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The science of leaves, leaf parts, and why leaves change colors leaves an impression on students as they create realistic leaf impressions.
Invite students to investigate why leaves change color in temperate climates during the fall. What weather conditions are necessary? Why do colors vary, even within a single leaf? Organize a variety of text and electronic resources for students to view during this activity. When research is complete, ask students to collect safe, fallen leaves that are still pliable and bring them to class.
Discuss the identify the various leaves students bring to class. How is each identified? What research facts did they use to identify each leaf? Inform students that they will be creating leaf impressions with their contributions to the lesson.
To begin creating the leaf impressions, ask students to form a tennis-ball sized piece of Crayola® Model Magic® into a circle with the heel of their hands, or roll it with a dowel stick. Encourage students to make its consistently thick, round, and smooth (use a damp finger).
Students firmly press the back of a leaf into the modeling compound to make a deep impression. Use a craft stick or other modeling tool to add definition if necessary. With a dowel stick, poke a hole in the top of the compound so it can be hung. Dry 24 hours.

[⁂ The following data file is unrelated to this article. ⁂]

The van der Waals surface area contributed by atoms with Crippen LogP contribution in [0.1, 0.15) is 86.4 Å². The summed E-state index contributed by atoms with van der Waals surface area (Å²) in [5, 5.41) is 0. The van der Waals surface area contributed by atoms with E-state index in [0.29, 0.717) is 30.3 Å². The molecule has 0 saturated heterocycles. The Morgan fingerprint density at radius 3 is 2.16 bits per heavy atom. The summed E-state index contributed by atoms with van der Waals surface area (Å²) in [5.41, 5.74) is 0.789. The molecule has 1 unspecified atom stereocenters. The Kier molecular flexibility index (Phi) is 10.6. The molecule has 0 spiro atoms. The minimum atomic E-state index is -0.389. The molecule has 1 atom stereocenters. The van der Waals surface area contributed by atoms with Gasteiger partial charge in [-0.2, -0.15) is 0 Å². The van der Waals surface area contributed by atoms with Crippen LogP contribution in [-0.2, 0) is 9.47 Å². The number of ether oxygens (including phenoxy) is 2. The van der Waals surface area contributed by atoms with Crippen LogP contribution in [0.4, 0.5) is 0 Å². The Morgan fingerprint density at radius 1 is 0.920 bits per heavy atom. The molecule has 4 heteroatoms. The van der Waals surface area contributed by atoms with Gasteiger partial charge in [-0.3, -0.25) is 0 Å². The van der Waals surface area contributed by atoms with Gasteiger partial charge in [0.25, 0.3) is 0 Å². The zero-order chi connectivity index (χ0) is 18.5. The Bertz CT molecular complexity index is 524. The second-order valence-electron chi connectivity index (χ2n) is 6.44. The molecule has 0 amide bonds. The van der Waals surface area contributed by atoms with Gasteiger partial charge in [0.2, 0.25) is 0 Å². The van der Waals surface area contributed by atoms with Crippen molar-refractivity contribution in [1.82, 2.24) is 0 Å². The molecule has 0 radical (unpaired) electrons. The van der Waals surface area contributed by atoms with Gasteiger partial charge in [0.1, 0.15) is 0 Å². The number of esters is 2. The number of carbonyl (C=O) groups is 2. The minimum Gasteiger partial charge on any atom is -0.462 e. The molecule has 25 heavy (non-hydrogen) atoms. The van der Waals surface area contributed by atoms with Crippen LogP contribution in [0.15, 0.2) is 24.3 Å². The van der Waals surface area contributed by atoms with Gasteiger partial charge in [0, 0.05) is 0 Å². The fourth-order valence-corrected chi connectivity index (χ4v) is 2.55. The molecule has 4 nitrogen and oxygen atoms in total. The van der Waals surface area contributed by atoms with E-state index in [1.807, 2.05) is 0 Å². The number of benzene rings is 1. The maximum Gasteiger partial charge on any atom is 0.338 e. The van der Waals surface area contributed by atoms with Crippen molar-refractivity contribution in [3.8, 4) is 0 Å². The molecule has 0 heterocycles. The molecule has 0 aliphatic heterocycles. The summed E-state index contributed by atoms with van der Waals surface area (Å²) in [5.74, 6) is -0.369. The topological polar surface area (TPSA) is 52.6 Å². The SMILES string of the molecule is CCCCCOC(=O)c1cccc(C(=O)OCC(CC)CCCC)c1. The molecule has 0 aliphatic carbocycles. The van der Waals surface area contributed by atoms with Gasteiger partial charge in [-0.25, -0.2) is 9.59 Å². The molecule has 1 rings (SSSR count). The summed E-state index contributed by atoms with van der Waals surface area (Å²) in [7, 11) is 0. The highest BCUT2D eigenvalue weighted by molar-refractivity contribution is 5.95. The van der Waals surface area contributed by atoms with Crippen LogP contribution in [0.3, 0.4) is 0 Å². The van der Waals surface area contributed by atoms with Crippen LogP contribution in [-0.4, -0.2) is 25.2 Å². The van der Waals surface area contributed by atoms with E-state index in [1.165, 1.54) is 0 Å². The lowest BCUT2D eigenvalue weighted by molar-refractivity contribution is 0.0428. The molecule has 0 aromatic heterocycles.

Ask students to cover their work area with recycled newspaper. Suggest they experiment with Crayola Washable Watercolors to match leaf colors on the impression. Students paint the background of their leaf impressions a contrasting color. Highlight veins with lighter or darker hues. Dry overnight.
Students measure with a ruler and cut 6 inches of yarn or ribbon with Crayola Scissors. Thread it through the hole. Knot and hang.
Students write a summary of their learning about autumn and leaf changes. Post student Leaf Impressions and writing on a classroom bulletin board.
People around the world give thanks for their food. Celebrate a harvest of pineapples, pumpkins, or pomegranates-and sho
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Imagination and problem-solving go to work as children check out real bugs and create their own.
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